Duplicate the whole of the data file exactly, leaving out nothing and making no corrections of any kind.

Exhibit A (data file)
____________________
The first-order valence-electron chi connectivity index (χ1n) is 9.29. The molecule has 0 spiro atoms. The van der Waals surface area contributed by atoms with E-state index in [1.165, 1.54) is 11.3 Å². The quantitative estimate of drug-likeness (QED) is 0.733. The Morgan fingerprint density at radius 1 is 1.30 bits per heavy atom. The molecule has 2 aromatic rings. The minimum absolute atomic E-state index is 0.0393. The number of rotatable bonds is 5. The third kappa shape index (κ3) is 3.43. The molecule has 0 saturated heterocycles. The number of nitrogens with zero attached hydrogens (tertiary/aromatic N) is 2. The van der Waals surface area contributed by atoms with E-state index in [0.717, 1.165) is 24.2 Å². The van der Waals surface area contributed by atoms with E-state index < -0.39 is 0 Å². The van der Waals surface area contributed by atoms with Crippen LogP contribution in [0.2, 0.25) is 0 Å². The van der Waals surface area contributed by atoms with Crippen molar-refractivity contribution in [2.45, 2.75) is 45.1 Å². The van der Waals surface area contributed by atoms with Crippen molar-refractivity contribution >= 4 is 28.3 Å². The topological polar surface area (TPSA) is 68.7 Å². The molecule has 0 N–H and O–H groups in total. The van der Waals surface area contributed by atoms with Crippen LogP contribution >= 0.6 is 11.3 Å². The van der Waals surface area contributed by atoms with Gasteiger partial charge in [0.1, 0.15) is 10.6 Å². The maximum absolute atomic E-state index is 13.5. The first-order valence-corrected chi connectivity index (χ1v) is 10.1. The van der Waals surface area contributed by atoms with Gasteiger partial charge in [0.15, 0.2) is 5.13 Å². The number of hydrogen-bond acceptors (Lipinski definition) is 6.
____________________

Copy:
The first-order valence-electron chi connectivity index (χ1n) is 9.29. The molecule has 0 spiro atoms. The van der Waals surface area contributed by atoms with E-state index in [1.165, 1.54) is 11.3 Å². The quantitative estimate of drug-likeness (QED) is 0.733. The Morgan fingerprint density at radius 1 is 1.30 bits per heavy atom. The molecule has 2 aromatic rings. The minimum absolute atomic E-state index is 0.0393. The number of rotatable bonds is 5. The third kappa shape index (κ3) is 3.43. The molecule has 0 saturated heterocycles. The number of nitrogens with zero attached hydrogens (tertiary/aromatic N) is 2. The van der Waals surface area contributed by atoms with E-state index in [0.717, 1.165) is 24.2 Å². The van der Waals surface area contributed by atoms with E-state index < -0.39 is 0 Å². The van der Waals surface area contributed by atoms with Crippen LogP contribution in [0.2, 0.25) is 0 Å². The van der Waals surface area contributed by atoms with Crippen molar-refractivity contribution in [2.45, 2.75) is 45.1 Å². The van der Waals surface area contributed by atoms with Crippen molar-refractivity contribution >= 4 is 28.3 Å². The topological polar surface area (TPSA) is 68.7 Å². The molecule has 0 N–H and O–H groups in total. The van der Waals surface area contributed by atoms with Crippen LogP contribution >= 0.6 is 11.3 Å². The van der Waals surface area contributed by atoms with Gasteiger partial charge in [0.1, 0.15) is 10.6 Å². The maximum absolute atomic E-state index is 13.5. The first-order valence-corrected chi connectivity index (χ1v) is 10.1. The van der Waals surface area contributed by atoms with Gasteiger partial charge in [0.15, 0.2) is 5.13 Å². The number of hydrogen-bond acceptors (Lipinski definition) is 6.